“Then it is of no use for me to try to instruct you in the brief space which lies between us and departure. Your part will be to sit quiet in that seat which you see behind the pilot’s place, and if we come to any grief I will endeavor to play the part of driver and mechanic also. We are taking with us no provisions, save a slight luncheon in that hamper, but these rifles may prove convenient. It is my purpose to make, as it were, a reconnaissance, and we may not even descend into the inner valley or crater until a later flight.”

At this moment Captain Ivanovitch came up, accompanied by Doherty. The captain entered into conversation with Sergius in Russian, and as Mr. Jones waited for the next move, Doherty said in a low voice, “Gee, ain’t I glad youse showed up? I ain’t got no use for them flyin’ things. If ever I gets to be a angel I suppose I’ll have to flutter me wings — but till I gets ’em I sticks right to the ground floor.”

“You may be right,” Jones admitted.

“I thought we’d butt into the valley by the subway after all when I seen youse come out. But, gee, this lets little Willie out complete. Youse is welcome to the job.”

“Mr. Jones,” interrupted Sergius, “will you put these things on? It is not so warm up above there, you know.”

He was holding out a heavy coat and a sort of hood, which Jones donned, while the nihilist put on a similar outfit. To the hood was attached a pair of large goggles which could be pulled down over the eyes. It was not a regular aviator’s costume, but near enough for the short flight contemplated.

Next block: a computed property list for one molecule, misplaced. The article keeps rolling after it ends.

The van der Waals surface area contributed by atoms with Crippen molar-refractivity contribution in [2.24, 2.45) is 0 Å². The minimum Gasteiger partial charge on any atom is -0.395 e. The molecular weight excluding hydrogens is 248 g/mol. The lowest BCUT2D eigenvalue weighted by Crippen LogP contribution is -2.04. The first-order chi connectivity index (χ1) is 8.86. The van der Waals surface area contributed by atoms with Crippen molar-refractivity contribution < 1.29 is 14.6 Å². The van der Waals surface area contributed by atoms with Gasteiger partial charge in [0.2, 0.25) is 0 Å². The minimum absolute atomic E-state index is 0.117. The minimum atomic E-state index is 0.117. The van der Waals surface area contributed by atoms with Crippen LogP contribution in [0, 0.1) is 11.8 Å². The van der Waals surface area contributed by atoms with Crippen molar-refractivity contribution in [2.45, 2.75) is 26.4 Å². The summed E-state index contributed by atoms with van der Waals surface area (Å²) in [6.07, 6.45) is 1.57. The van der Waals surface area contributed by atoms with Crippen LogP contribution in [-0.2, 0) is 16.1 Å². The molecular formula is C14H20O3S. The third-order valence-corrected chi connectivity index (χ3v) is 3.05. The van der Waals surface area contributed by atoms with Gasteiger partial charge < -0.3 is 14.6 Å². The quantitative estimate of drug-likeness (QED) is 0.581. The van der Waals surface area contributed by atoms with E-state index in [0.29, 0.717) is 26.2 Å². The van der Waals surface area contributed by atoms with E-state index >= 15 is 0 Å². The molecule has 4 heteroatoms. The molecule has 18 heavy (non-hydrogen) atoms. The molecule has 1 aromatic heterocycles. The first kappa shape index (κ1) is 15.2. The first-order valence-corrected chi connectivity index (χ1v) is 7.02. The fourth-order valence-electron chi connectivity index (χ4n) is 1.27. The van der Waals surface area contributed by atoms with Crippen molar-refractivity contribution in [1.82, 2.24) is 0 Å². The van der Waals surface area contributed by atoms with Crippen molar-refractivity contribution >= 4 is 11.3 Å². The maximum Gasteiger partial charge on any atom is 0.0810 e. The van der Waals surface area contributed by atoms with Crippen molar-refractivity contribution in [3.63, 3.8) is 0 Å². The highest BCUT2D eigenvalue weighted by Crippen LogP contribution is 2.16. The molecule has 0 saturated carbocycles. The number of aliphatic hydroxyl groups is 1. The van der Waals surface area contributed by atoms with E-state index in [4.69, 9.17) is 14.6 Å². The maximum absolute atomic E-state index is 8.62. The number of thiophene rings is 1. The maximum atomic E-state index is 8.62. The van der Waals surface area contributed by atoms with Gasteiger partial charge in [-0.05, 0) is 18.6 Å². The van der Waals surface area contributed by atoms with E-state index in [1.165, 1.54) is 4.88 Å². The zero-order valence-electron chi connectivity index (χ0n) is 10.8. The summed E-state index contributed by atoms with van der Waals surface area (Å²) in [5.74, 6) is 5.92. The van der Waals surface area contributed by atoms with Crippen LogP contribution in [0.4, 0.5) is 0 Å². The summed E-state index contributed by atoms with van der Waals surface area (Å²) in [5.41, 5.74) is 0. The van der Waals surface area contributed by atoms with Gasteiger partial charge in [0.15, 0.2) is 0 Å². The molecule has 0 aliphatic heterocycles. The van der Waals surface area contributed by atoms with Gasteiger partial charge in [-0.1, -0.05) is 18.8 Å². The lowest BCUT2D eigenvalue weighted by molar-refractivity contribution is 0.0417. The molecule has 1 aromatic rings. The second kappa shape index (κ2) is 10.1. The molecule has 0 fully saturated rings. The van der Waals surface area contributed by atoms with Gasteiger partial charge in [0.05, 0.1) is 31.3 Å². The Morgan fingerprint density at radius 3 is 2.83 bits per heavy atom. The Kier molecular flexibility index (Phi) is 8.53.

Then the two strangely assorted companions climbed to their places. Needless to say, it was the first time Mr. Jones had ever been in an aeroplane. He had attended meets, watched the daring evolutions of the dragon-flylike things against the sky, and had one or two opportunities to go up himself, but he had never experienced any desire to rise higher above solid earth than the top floor of a skyscraper.

Yet now he found himself strangely cool and unperturbed. Sergius Petrofsky inspired him with a great deal of confidence in his ability as a man of action.

Now Ivanovitch and a seaman had grasped the monoplane, one on each side at the rear, and were standing with feet braced as if expecting some great strain upon their muscles. Sergius did something with a lever and the engine burst forth into a roar which startled Mr. Jones extremely. He had forgotten what a racket the things make.

Then he felt a slight jerk and the plane was rolling swiftly along the sand. He was thrown back in his seat, as the machine tilted upward, and a moment later shut his eyes; for he had seen the beach dropping away from under them, and it seemed as if a violent wind had suddenly arisen. Remembering the goggles he reached up and pulled them down over his eyes before opening them again.

Glancing downward he saw the sea, rocking and swaying beneath them, had a moment of nausea, and realized that it was the plane which was rocking. They were up, they were actually flying through the air. The wind of their flight was beating upon his fate. The experience was different from anything which he had ever imagined, arid yet it was strangely exhilarating too. For the first time since he had found himself adrift in the sea, he was glad that he had fallen off the liner.